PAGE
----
Top critical review
not really the best of the trade paperback compilations
Reviewed in the United States on June 3, 2010
`Jonah Hex: Origins' is a compilation of issues 13 - 18 of the comic book published by DC / Vertigo in 2007.
The first three issues / chapters comprise the `Retribution' story arc, which consists mainly of flashbacks dealing with Jonah Hex's younger days, which were marked by plentiful abuse at the hands of various personages, including brutal Union Army officers, a drunk and disorderly father, and vengeful Apaches. We learn how Jonah suffered the injury to his left eye, and later, who was responsible for the disfiguring scar that mars the left half of his face.
`Retribution' is reasonably well written, although for some long-time fans of the Jonah Hex character, the disclosure of how he received his famous scars - after so many years of remaining a series mystery - may seem like the breaking of a covenant.
If the modern incarnation of the Hex series could be said to have a dedicated artist, it's Jordi Bernet, who illustrates the `Retribution' storyline. In my opinion Bernet's art style, with its sketchy, rather hasty quality, is not the book's strong point. But it's probably unrealistic to hope that Moebius will ever step in to draw some Jonah Hex comics in that `Blueberry' style.
The next two issues / chapters deal with the history of Tallulah Black, a young woman from Tennessee who is Hex's sometime bounty-hunting partner, and sometime girlfriend. `The Ballad of Tallulah Black' reveals the gruesome treatment Tallulah underwent at the hands of renegade Union soldiers. Luckily for our heroine, Jonah Hex is in the right place at the right time to lend some assistance, and under his tutelage Tallulah learns how to draw and shoot well enough to seek her revenge. While these two chapters are an entertaining read, employing the mordant humor common to the Hex titles, Phil Noto's artwork is too stylized and too pretty to really give the storyline the necessary gritty visual character. For example, a climactic shootout is rendered via the use of too-small panels and too-spare sound effects, turning into something of a weak imitation of the shootout between Sharon Stone and Gene Hackman in the movie `The Quick and the Dead'.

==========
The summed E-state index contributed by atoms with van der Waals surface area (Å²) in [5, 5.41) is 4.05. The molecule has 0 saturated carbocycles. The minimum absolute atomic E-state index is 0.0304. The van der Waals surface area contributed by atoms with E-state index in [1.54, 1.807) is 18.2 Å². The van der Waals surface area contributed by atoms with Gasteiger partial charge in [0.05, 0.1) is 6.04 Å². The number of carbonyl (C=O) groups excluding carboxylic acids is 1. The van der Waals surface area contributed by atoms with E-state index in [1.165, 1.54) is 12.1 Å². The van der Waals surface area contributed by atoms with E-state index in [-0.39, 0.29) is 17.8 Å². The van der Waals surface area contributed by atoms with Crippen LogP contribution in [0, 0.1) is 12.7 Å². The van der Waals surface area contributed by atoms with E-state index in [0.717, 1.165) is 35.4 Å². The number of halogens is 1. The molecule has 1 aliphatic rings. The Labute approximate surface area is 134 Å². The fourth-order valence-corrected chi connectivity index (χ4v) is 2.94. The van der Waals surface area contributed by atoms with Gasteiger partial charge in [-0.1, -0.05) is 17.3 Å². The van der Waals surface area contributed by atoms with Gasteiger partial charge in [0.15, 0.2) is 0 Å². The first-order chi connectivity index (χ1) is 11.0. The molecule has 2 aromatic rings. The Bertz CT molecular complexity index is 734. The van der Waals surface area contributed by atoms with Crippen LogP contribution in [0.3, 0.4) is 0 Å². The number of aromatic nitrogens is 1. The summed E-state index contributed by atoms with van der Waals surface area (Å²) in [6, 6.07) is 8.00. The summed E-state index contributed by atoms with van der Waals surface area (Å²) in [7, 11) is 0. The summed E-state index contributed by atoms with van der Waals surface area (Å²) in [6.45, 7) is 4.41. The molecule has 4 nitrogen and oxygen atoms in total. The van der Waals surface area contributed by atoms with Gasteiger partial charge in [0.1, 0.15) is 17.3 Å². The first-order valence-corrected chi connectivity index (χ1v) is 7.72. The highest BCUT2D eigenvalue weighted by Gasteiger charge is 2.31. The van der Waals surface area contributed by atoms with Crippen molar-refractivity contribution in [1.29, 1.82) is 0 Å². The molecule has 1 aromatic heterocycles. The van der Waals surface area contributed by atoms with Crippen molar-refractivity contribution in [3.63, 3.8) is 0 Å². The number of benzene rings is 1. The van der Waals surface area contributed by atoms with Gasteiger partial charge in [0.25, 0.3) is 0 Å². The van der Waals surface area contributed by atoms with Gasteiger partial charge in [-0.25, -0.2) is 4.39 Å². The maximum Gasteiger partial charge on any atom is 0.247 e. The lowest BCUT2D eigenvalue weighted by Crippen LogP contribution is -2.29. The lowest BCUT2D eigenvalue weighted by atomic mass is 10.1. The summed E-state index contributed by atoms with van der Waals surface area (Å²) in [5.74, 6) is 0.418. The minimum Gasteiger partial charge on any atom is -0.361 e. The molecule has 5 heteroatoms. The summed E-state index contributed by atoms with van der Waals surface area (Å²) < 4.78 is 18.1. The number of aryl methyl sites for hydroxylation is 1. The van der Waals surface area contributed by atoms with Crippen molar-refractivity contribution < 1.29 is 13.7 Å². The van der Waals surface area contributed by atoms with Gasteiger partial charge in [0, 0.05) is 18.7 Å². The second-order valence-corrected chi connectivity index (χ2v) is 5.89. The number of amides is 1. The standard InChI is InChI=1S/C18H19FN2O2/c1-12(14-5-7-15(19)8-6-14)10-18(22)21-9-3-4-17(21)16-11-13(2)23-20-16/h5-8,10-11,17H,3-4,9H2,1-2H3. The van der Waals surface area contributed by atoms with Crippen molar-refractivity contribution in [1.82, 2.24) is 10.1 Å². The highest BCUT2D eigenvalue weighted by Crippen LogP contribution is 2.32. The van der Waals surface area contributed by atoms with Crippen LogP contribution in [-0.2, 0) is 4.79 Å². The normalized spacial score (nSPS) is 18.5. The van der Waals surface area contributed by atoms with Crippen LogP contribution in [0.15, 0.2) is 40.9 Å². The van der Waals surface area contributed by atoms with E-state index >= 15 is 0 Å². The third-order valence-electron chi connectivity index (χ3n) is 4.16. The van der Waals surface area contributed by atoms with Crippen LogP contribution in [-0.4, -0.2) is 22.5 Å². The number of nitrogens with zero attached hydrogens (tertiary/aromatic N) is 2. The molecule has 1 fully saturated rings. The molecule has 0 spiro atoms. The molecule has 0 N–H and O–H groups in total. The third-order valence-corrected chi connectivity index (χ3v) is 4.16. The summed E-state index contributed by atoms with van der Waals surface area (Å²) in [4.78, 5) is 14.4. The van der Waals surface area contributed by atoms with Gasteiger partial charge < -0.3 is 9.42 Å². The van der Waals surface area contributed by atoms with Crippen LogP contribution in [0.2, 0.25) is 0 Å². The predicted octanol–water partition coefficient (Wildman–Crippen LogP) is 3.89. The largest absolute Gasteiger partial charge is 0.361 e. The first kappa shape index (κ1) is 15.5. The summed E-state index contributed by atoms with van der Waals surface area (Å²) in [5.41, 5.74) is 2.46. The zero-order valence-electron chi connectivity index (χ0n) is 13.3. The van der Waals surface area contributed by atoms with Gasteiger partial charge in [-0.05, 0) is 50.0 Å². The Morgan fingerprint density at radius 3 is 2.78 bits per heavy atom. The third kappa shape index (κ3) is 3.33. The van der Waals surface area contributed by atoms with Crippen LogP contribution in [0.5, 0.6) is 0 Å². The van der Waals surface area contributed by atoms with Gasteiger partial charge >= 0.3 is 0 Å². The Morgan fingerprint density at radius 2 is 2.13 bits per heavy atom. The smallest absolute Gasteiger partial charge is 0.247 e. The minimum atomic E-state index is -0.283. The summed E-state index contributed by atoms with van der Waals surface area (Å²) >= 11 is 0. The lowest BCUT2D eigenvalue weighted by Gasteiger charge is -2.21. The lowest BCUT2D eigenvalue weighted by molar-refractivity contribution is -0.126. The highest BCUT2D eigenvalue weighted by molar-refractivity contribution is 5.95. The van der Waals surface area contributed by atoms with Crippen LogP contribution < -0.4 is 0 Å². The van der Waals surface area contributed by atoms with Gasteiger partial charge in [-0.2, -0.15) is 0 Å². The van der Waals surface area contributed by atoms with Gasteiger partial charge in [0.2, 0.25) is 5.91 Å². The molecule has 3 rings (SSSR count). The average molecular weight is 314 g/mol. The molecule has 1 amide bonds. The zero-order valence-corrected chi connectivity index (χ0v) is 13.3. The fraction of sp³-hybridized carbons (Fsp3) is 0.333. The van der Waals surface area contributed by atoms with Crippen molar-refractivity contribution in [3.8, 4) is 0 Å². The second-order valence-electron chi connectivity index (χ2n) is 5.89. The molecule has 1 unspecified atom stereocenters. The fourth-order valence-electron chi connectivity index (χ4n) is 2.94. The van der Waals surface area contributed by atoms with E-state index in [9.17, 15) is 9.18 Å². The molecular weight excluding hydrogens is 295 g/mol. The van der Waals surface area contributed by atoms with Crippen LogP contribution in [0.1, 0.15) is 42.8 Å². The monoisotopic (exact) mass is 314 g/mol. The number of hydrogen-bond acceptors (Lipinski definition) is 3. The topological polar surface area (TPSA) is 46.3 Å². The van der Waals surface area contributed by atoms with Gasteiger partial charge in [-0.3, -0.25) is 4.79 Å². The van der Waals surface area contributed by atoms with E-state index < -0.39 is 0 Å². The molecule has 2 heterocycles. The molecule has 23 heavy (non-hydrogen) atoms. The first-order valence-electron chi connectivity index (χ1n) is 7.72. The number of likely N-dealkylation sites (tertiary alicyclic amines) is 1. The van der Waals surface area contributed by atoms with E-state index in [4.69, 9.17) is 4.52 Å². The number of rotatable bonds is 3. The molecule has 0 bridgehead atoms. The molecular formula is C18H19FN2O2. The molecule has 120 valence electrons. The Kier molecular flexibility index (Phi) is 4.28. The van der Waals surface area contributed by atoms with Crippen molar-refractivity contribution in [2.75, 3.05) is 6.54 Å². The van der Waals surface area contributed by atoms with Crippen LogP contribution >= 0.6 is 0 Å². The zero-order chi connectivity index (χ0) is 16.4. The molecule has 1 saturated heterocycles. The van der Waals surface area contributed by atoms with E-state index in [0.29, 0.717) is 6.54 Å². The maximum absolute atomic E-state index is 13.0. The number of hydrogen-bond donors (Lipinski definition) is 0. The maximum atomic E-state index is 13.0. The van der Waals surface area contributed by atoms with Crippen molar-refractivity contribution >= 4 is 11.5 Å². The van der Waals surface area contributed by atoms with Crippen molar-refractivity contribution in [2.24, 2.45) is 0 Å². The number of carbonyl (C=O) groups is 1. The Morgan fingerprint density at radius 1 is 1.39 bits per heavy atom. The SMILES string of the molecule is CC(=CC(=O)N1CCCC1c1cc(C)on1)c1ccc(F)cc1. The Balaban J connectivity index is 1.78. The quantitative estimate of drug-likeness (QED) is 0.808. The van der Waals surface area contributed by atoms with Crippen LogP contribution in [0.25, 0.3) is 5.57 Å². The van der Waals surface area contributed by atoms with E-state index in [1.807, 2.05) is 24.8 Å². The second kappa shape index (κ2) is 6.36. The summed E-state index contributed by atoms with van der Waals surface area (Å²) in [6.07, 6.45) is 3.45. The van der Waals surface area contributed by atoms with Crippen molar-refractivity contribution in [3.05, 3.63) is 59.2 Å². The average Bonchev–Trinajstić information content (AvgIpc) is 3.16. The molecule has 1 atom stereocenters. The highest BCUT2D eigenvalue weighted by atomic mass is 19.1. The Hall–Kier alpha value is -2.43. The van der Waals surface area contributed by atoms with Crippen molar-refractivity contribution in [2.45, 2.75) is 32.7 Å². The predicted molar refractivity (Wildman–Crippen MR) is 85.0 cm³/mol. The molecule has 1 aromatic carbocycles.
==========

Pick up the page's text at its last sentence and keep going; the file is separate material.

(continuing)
The last chapter in the book, `I Walk Alone', is the best in the compilation. Featuring some good artwork by Val Semeiks, with moody grays, blues, and blacks for a color scheme, the plot finds Jonah confronted at his wilderness encampment by a runaway bride. A posse of armed men arrive, seeking to retrieve her; against his will, Jonah finds himself drawn into the conflict. `I Walk Alone' keeps the reader guessing all the way to the last few panels, and ends on a note of profound cynicism and moral ambiguity.
These downbeat, existential conclusions are what (in my mind, at least) makes the `Jonah Hex' title such refreshing alternative to the contrived angst that characterizes the writing for so many of the better-selling superhero titles on the comic shop shelves.
In total, `Jonah Hex: Origins' probably isn't the most impressive of the trade paperback compilations of the contemporary Hex comics, but fans will want to have it in their collection, as its stories continue to inform ongoing scripts of the series.